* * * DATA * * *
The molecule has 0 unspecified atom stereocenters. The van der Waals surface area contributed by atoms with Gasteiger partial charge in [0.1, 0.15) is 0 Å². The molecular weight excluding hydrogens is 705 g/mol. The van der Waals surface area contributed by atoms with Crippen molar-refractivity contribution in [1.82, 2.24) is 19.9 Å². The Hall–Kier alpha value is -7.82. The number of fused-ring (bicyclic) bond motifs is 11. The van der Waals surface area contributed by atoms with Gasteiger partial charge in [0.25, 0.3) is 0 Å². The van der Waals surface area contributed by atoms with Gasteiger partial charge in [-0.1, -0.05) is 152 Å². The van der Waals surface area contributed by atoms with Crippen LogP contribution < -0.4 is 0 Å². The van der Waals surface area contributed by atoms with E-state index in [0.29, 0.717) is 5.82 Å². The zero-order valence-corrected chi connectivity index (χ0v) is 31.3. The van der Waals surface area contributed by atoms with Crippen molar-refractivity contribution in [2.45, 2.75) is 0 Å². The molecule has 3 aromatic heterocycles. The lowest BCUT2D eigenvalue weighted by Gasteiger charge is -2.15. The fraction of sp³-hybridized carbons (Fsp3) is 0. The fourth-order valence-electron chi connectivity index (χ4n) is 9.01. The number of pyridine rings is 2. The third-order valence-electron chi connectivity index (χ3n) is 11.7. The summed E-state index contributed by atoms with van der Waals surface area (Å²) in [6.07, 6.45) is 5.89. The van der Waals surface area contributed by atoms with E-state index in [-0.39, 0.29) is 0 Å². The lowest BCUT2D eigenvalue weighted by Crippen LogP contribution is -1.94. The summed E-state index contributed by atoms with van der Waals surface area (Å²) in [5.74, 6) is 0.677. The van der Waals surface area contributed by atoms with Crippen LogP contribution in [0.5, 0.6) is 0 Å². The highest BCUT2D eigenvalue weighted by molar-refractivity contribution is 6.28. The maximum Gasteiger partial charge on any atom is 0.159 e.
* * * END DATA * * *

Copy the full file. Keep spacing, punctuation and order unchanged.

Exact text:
The molecule has 0 unspecified atom stereocenters. The van der Waals surface area contributed by atoms with Gasteiger partial charge in [0.1, 0.15) is 0 Å². The molecular weight excluding hydrogens is 705 g/mol. The van der Waals surface area contributed by atoms with Crippen molar-refractivity contribution in [1.82, 2.24) is 19.9 Å². The Hall–Kier alpha value is -7.82. The number of fused-ring (bicyclic) bond motifs is 11. The van der Waals surface area contributed by atoms with Gasteiger partial charge in [0.25, 0.3) is 0 Å². The van der Waals surface area contributed by atoms with Gasteiger partial charge in [-0.1, -0.05) is 152 Å². The van der Waals surface area contributed by atoms with Crippen LogP contribution < -0.4 is 0 Å². The van der Waals surface area contributed by atoms with E-state index in [0.29, 0.717) is 5.82 Å². The zero-order valence-corrected chi connectivity index (χ0v) is 31.3. The van der Waals surface area contributed by atoms with Crippen molar-refractivity contribution in [2.45, 2.75) is 0 Å². The molecule has 3 aromatic heterocycles. The lowest BCUT2D eigenvalue weighted by Gasteiger charge is -2.15. The fraction of sp³-hybridized carbons (Fsp3) is 0. The fourth-order valence-electron chi connectivity index (χ4n) is 9.01. The number of pyridine rings is 2. The third-order valence-electron chi connectivity index (χ3n) is 11.7. The summed E-state index contributed by atoms with van der Waals surface area (Å²) in [6.07, 6.45) is 5.89. The van der Waals surface area contributed by atoms with E-state index in [-0.39, 0.29) is 0 Å². The lowest BCUT2D eigenvalue weighted by Crippen LogP contribution is -1.94. The summed E-state index contributed by atoms with van der Waals surface area (Å²) in [5.74, 6) is 0.677. The van der Waals surface area contributed by atoms with Crippen LogP contribution in [0.5, 0.6) is 0 Å². The highest BCUT2D eigenvalue weighted by molar-refractivity contribution is 6.28. The maximum Gasteiger partial charge on any atom is 0.159 e.